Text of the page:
Another co-author of the story, CU-Boulder's Center for Astrophysics' Benjamin Oppenheimer, says that we don't know yet where this missing light is coming from:

If we count up the known sources of ultraviolet ionizing photons, we come up five times too short. We are missing 80 percent of the ionizing photons, and the question is where are they coming from? The most fascinating possibility is that an exotic new source, not quasars or galaxies, is responsible for the missing photons.

One of the possibilities is that this exotic matter is "the mysterious dark matter, which holds galaxies together but has never been seen directly." The light might be a product of this dark matter decaying over time.
http://www.colorado.edu/news/release...E2%80%99-light

I love how just when we think we have something figured out we get flipped on our collective heads. Can't wait for the new Webb telescope to go up and find out more of the mysteries of space

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Old 07-14-2014, 01:31 PM   #114
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Default Re: Space and Astronomy Megathread (MERGED) - Part 1

Astronomers Invent New Telescope by Tying Telephoto Lenses Together



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A team of Yale astronomers got a little crafty recently. In an attempt to see parts of space that their big fancy telescopes weren't showing them, they tied eight telephoto lenses together to create their own little homemade array. And then, thanks to their new invention, they quickly discovered seven new galaxies.

"These are the same kind of lenses that are used in sporting events like the World Cup. We decided to point them upward instead," said Pieter van Dokkum, chair of Yale's astronomy department, who helped design the telescope. The team decided to call the invention the Dragonfly Telephoto Array, since it resembled the insect's eyes. Meanwhile, a special coating that suppresses internally scattered light made it easier for the telescope to see the diffuse light of the new dwarf galaxies.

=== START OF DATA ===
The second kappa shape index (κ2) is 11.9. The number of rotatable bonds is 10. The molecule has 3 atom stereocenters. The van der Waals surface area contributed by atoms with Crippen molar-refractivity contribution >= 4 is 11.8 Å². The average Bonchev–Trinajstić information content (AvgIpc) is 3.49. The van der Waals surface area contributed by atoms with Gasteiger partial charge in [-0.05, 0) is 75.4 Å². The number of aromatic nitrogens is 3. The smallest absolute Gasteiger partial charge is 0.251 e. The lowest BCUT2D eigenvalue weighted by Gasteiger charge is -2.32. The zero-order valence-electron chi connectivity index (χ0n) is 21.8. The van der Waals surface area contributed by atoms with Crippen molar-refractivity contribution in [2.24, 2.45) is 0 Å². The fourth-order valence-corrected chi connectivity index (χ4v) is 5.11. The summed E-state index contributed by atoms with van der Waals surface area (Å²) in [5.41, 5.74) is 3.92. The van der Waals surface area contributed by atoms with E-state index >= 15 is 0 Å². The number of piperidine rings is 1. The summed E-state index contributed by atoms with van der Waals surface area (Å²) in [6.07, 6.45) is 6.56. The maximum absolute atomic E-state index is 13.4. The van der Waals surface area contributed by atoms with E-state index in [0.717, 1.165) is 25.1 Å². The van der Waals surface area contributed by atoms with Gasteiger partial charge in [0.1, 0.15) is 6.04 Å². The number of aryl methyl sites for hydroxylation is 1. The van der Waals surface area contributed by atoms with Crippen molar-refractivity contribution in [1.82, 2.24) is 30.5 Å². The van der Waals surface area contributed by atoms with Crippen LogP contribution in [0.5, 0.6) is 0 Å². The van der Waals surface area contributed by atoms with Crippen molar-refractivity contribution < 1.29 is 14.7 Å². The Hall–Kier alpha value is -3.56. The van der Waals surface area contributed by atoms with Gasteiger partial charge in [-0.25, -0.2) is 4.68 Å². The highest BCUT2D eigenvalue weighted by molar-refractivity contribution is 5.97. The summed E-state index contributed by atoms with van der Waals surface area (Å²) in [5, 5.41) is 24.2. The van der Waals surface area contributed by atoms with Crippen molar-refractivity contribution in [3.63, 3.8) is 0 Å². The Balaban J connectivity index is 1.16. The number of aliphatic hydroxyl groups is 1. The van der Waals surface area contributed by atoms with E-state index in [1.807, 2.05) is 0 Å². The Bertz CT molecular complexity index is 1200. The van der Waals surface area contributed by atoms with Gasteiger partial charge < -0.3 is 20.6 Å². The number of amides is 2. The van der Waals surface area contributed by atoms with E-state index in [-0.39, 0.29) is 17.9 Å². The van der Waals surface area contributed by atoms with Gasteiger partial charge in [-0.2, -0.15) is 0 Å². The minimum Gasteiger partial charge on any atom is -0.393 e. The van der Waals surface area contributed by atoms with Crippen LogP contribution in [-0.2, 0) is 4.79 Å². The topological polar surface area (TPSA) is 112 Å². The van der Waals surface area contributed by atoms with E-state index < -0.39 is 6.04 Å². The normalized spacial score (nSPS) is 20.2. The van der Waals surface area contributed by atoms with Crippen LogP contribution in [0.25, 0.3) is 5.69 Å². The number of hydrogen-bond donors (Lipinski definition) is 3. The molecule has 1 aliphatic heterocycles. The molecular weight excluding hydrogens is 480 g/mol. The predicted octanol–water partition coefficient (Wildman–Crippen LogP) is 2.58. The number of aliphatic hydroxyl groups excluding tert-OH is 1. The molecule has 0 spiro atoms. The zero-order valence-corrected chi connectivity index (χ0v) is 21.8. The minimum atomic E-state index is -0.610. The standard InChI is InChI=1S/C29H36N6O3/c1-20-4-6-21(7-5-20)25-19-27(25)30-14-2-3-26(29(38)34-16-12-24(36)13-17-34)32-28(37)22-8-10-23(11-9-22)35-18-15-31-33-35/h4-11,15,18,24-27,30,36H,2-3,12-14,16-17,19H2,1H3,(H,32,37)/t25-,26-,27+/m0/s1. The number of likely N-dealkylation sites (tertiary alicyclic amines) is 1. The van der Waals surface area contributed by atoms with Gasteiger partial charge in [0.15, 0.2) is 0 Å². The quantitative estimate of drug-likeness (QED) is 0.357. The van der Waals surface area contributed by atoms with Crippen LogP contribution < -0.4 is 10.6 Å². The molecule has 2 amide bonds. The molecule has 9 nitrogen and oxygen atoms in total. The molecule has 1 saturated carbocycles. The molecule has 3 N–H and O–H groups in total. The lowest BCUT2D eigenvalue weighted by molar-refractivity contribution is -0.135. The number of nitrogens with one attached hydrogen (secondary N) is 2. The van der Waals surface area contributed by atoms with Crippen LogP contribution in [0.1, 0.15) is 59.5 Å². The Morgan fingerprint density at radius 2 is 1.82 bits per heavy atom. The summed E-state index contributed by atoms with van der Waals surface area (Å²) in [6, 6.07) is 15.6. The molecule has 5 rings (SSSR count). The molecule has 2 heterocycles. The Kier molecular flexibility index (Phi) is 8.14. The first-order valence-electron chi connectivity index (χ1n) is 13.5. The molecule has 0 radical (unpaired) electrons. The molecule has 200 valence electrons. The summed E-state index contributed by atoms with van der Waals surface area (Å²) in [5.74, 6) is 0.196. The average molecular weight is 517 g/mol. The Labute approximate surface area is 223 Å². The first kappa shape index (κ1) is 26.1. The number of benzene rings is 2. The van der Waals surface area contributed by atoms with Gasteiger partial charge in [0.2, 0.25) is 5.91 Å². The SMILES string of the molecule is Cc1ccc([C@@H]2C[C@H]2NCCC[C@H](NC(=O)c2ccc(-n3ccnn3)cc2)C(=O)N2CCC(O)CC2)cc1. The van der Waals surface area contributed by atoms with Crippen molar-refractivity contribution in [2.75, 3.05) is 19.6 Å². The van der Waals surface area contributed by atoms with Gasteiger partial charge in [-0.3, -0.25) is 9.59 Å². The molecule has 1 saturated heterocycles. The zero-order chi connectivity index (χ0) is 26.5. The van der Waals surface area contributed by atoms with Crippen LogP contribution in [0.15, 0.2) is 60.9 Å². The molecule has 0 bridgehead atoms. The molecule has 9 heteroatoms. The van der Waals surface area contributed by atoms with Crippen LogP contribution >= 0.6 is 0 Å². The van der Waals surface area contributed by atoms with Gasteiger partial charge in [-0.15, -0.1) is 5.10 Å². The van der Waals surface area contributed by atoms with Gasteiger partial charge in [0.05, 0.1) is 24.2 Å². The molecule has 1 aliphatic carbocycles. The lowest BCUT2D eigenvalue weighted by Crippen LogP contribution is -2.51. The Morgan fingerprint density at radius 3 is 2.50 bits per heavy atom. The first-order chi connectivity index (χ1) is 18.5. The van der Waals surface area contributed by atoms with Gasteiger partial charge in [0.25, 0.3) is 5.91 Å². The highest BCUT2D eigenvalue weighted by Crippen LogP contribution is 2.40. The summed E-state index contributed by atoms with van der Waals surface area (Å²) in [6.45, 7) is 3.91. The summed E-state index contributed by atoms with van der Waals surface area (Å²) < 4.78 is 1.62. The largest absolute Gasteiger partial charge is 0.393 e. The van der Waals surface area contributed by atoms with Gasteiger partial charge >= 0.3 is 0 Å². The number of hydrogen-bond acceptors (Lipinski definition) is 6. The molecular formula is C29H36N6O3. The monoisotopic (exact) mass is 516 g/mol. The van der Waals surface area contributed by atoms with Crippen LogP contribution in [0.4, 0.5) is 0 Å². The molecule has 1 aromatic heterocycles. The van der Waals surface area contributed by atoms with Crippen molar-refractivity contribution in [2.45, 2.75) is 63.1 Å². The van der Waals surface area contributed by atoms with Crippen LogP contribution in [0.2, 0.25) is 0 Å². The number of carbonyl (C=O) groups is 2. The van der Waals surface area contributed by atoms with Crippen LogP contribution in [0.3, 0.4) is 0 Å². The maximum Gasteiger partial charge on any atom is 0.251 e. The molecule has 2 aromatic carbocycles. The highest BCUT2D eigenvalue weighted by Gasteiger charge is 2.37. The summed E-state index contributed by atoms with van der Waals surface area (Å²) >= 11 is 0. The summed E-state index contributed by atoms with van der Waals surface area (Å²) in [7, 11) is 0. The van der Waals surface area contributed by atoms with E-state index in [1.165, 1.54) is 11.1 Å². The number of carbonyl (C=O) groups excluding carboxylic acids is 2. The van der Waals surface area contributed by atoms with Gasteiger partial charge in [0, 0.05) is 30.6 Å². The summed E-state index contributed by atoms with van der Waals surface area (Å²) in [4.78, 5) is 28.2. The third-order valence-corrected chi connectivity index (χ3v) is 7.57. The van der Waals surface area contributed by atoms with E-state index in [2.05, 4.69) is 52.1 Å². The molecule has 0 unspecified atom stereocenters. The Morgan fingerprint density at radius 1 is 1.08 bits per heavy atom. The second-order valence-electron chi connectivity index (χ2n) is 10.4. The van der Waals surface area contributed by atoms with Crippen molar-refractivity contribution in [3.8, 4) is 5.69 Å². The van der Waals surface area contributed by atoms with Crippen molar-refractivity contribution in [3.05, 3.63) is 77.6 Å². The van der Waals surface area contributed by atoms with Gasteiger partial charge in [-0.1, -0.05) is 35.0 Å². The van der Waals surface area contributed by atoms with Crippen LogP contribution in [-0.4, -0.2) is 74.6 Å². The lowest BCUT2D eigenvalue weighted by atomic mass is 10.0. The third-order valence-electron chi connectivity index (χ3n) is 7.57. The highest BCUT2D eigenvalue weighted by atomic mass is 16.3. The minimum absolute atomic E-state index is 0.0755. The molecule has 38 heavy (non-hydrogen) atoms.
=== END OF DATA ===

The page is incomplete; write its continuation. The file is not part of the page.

The Yale team hopes that their new telescope will help them see all kinds of previously undiscovered celestial objects, including debris caused by galaxies colliding long ago. It all goes to show you don't have to blow up mountains in South America to make exciting new astronomical discoveries.
http://news.yale.edu/2014/07/10/hi-h...dwarf-galaxies

Crafty buggers

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Old 07-28-2014, 09:13 AM   #115
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Default Re: Space and Astronomy Megathread (MERGED) - Part 1

Want to Colonize an Alien Planet? Send 40,000 People

http://www.space.com/26603-interstel...tion-size.html

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Old 07-30-2014, 03:46 PM   #116
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Default Re: Space and Astronomy Megathread (MERGED) - Part 1

Milky Way drops in mass by 50 percent per new study by astrophysicists

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The mass of the Milky Way is only 50 percent of the original estimates of its mass compared to the mass of the nearest neighboring galaxy called Andromeda. The difference is suspected to be caused by dark matter. Dr. Jorge Peñarrubia, of the University of Edinburgh's School of Physics and Astronomy, led a group of scientists from the University of British Colombia, Carnegie Mellon University, and NRC Herzberg Institute of Astrophysics in determining the new findings. The research was published in the July 29, 2014, edition of the journal Monthly Notices of the Royal Astronomical Society.